Practitioners of clinical mental health counseling provide guidance for clients who are experiencing developmental life stress and acute transitional problems, as well as clients interested in enriching their present life through the establishment of greater coherence and well-being.
About the Program
In our Clinical Mental Health concentration, students establish their professional identity through the development of facilitative and interpersonal communication skills. We emphasize a holistic approach with a focus on wellness and prevention, as well as self-care of the counselor.
- Explores the roles, functions, skills, and professional identity of clinical mental health counselors.
- Integrates the historical, philosophical, societal, cultural, economic, and political dimensions of the mental health and human service system.
- Focuses on the diagnosis, treatment, and prevention of mental and emotional disorders, psychological trauma, and the general principles and practices for the promotion of optimal mental health.
Many Clinical Mental Health students choose to select an Area of Expertise. These options do not require additional credits; rather, students may use their elective credits toward a specific focus. If you select an Area of Expertise, you will also devote 300 of your 900 internship hours toward a site-specific internship.
This Area of Expertise provides theoretical and practical experience in counseling couples and families. Courses focus on incorporating systemic perspectives.
This Area of Expertise focuses on the diagnosis and treatment of co-occurring substance use disorders. Students who complete this area as part of their master's degree will be prepared to sit for the Licensed Alcohol and Drug Counselor (LADC) exam in Maine.
The Clinical Mental Health Counseling Practicum typically begins after you’ve completed 21 credit hours, and lasts for one semester.
During your practicum, you will:
- Complete 100 practicum hours.
- Gain 40 hours experience of direct client work.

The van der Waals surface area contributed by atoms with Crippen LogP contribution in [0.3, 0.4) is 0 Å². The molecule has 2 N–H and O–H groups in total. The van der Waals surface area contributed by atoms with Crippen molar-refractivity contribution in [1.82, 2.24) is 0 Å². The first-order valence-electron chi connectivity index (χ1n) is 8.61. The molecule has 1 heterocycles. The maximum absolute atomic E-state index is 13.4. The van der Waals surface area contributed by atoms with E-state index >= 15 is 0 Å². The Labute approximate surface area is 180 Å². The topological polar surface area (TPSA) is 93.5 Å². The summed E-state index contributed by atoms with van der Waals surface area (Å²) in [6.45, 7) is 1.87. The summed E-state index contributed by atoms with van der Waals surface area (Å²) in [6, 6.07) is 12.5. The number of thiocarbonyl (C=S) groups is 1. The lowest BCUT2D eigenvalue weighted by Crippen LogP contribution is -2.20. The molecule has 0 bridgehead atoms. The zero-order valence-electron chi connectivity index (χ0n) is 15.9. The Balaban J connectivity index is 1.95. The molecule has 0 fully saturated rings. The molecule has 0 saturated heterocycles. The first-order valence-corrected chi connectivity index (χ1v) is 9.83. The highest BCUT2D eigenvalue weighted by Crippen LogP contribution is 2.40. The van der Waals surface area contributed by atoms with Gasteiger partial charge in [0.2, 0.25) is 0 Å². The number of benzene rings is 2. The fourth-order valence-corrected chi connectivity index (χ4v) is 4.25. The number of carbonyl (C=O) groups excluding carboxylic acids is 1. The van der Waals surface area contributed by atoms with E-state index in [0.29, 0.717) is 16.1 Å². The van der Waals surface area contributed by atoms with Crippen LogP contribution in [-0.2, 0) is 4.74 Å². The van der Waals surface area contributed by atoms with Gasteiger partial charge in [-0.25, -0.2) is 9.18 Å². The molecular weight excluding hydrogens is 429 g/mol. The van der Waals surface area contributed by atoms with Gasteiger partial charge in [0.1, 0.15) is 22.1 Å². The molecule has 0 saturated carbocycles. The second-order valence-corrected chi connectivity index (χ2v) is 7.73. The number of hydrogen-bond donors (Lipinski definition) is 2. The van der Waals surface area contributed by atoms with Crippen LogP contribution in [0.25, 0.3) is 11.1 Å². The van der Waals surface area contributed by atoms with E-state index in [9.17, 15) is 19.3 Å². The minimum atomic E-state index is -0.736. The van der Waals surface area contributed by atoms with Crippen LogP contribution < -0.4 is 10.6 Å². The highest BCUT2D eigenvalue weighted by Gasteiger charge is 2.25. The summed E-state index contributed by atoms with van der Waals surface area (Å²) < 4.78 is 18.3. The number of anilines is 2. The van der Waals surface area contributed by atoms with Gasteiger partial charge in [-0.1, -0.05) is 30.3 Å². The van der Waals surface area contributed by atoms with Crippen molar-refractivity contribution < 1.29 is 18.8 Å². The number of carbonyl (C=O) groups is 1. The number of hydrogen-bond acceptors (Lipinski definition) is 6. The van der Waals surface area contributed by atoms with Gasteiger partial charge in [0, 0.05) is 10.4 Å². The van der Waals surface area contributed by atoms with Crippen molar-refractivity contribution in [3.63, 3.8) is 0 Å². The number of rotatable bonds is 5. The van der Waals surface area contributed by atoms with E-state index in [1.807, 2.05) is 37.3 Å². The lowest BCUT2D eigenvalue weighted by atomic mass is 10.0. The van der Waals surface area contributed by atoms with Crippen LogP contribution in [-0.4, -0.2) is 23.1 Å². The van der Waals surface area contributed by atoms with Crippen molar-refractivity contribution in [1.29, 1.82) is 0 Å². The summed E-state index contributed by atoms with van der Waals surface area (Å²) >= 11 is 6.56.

- Receive support from an on-site liaison, direct individual supervision from a faculty member, and additional insight from faculty and peers through a small group seminar.
Your internship is a key component of your educational preparation to be a professional counselor. Students typically begin their internship in the semester following the completion of practicum. Depending on whether you are attending part-time or full-time, the internship experience can take 2-5 semesters to complete.
During your internship, you will:
- Complete 900 internship hours.
- Gain 360 hours experience of direct client work.
- Receive on-site supervision; our sites offer a 1:1 ratio of student-to-supervisor.
- Receive additional supervision and support from our faculty through a small group seminar, which also serves as an opportunity for case review.
Upon graduation from the MS in Counseling program with a concentration in Clinical Mental Health, you will be qualified for the following exams, certifications, and licensure:
- National Counselor Examination for Licensure and Certification (NCE)
- Licensed Clinical Professional Counselor (LCPC)
- With additional coursework through the Substance Abuse Area of Expertise, graduates can also meet the requirements to be a Certified Alcohol and Drug Counselor (CADC) and/or a Licensed Alcohol and Drug Counselor (LADC).
- This program will prepare students to be eligible for licensure within the State of Maine. Visit the UMS State Authorization and Licensure page to learn more about the licensure requirements in other states and territories, and for contact information to inquire further about the licensure requirements associated with this program.